To seek comfort, she thought, surprised at his question. “To torture myself I guess,” she answered with a self-deprecating laugh.

“Is it working?”

Claire’s gaze locked with his. “It was,” she answered softly. His sympathetic gaze stole right through her defenses, and she was suddenly caught in a hazy web of something she couldn’t identify yet felt helpless to look away.

He finally broke eye contact. “I should get out here. Leave you be.”

She jumped to her feet. “No, I’m the one who should go.” She glanced around one last time and pulled in a deep breath. “It is quite lovely. I knew it would be.” She started down the chapel aisle, her heart aching.

“Wait,” Sam said. She stopped and turned, not sure why because suddenly she couldn’t get out of here fast enough, even though she had nowhere to go. “What’s your name?”

She cleared her throat. “Claire. Claire Coleman.”

“Nice to meet you, Claire Coleman. Come back and visit anytime.”

She hurried out of the chapel. No way would she ever come here again. She wanted as far away from this place—and this man—as she could get. The real truth was, she admitted as she hurried down the hill, is that she didn’t want to get away from Sam as much as she needed to get away from him. And that thought had her practically running down the snowy field back to the isolated safety of her car.

Home at Last (Crystal Springs Homecoming Romances)

CHAPTER ONE

Exhaustion tugged at Ashley Richardson as she pulled her loaded-to-the-hilt car up to her brother, Ethan’s, dude ranch outside Crystal Springs, Tennessee and parked at the side of the huge two-story white frame farm house. The bright red baskets of geraniums hanging across the front of the wrap-around porch made her smile. Her mother’s touch, she felt certain, and a welcoming first impression, especially with the porch swings and rockers, all with red cushions.

Ashley leaned her head back against the car seat and breathed a sigh of relief that her long, hot, three-day drive was over. She hoped she’d made a good decision to come here and be the public relations director for the ranch, but if it didn’t work out she could always leave and find a job in Nashville.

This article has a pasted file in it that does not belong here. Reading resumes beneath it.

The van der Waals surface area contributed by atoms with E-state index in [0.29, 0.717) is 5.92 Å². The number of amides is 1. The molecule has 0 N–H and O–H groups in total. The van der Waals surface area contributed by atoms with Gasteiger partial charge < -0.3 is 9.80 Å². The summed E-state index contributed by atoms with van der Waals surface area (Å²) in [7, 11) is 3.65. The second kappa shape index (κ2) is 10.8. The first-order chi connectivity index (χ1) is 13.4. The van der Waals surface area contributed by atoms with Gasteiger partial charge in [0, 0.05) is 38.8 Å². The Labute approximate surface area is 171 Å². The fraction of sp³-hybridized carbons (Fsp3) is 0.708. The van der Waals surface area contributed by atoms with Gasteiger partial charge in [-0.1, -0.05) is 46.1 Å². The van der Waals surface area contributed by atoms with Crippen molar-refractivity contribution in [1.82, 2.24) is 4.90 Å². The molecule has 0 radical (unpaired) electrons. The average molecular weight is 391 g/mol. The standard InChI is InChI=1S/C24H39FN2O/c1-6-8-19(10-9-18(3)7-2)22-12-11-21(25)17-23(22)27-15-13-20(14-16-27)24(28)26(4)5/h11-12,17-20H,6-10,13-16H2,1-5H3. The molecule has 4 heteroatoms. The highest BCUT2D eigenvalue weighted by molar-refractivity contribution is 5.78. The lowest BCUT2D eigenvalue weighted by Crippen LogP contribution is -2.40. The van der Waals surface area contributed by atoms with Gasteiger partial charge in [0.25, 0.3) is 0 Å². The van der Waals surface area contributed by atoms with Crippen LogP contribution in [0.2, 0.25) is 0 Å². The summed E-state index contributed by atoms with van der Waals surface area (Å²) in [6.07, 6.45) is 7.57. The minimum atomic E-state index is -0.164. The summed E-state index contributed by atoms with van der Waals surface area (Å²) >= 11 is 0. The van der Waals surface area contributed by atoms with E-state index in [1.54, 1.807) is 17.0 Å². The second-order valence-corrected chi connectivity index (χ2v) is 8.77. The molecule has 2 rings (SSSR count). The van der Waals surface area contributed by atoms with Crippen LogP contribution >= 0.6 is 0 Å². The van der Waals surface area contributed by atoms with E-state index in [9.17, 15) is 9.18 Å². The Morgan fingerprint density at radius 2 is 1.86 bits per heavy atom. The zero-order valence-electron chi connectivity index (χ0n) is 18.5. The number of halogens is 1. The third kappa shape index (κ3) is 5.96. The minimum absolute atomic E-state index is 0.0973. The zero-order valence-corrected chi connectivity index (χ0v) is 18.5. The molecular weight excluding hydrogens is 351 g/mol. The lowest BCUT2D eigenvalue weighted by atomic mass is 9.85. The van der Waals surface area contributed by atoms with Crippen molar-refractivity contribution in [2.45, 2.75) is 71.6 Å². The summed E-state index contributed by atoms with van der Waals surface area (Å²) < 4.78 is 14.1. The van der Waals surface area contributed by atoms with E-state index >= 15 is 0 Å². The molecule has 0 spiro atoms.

She glanced at the lush rolling hills surrounding her. It was definitely beautiful, and right now she was glad she’d let Ethan talk her into moving here. If truth be known, it hadn’t taken much talking on his part. She’d been away from her family for thirteen years. Thirteen long years of running from herself. It was time to join her family. Time to come to terms with her past and move forward.

“It’s a perfect fit,” Ethan had told her when he’d offered the job.

She’d harumphed, not at all sure it was any kind of fit, let alone perfect. But it was a job and it was close to family – a huge plus at this point in her life – and it gave her time to figure some things out and find herself.

A sharp rap on her window had her practically jumping out of her hot, sweaty skin. She clutched her heart and shot daggers at Hank Bradley, co-owner of the dude ranch and the main source of her reservations about taking this job. Holding back a curse, she rolled down her window.

“Ethan had to go out to a building site. Said to welcome you. Pop the trunk. I’ll grab an armload.”

“That’s a heart-warming welcome if ever there were one,” she muttered, shooting him a fake smile.

“I do my best.” Tipping his cowboy hat at her, he sauntered to the trunk and grabbed an armload of luggage. “Follow me. I’ll show you your room.”

Ashley grabbed her two smaller bags, slammed the trunk shut, and followed him inside, where it was blessedly cool. He climbed the stairs and she followed, unable to keep from admiring the view. Men weren’t the only ones who enjoyed eyeing good butts, she mused. She’d known Hank since they were in junior high and he’d always had a cute butt. And broad shoulders. And a killer smile when he bothered to use it. Which was rare around her.

She shifted her gaze, chastising herself for admiring Hank’s assets, and continued to follow his long-legged stride, practically running to keep up.

When they landed on the second floor, he spoke. “Ethan put you in the new wing. Thought you’d enjoy the view and the peace and quiet it offered.”

“He got that right.”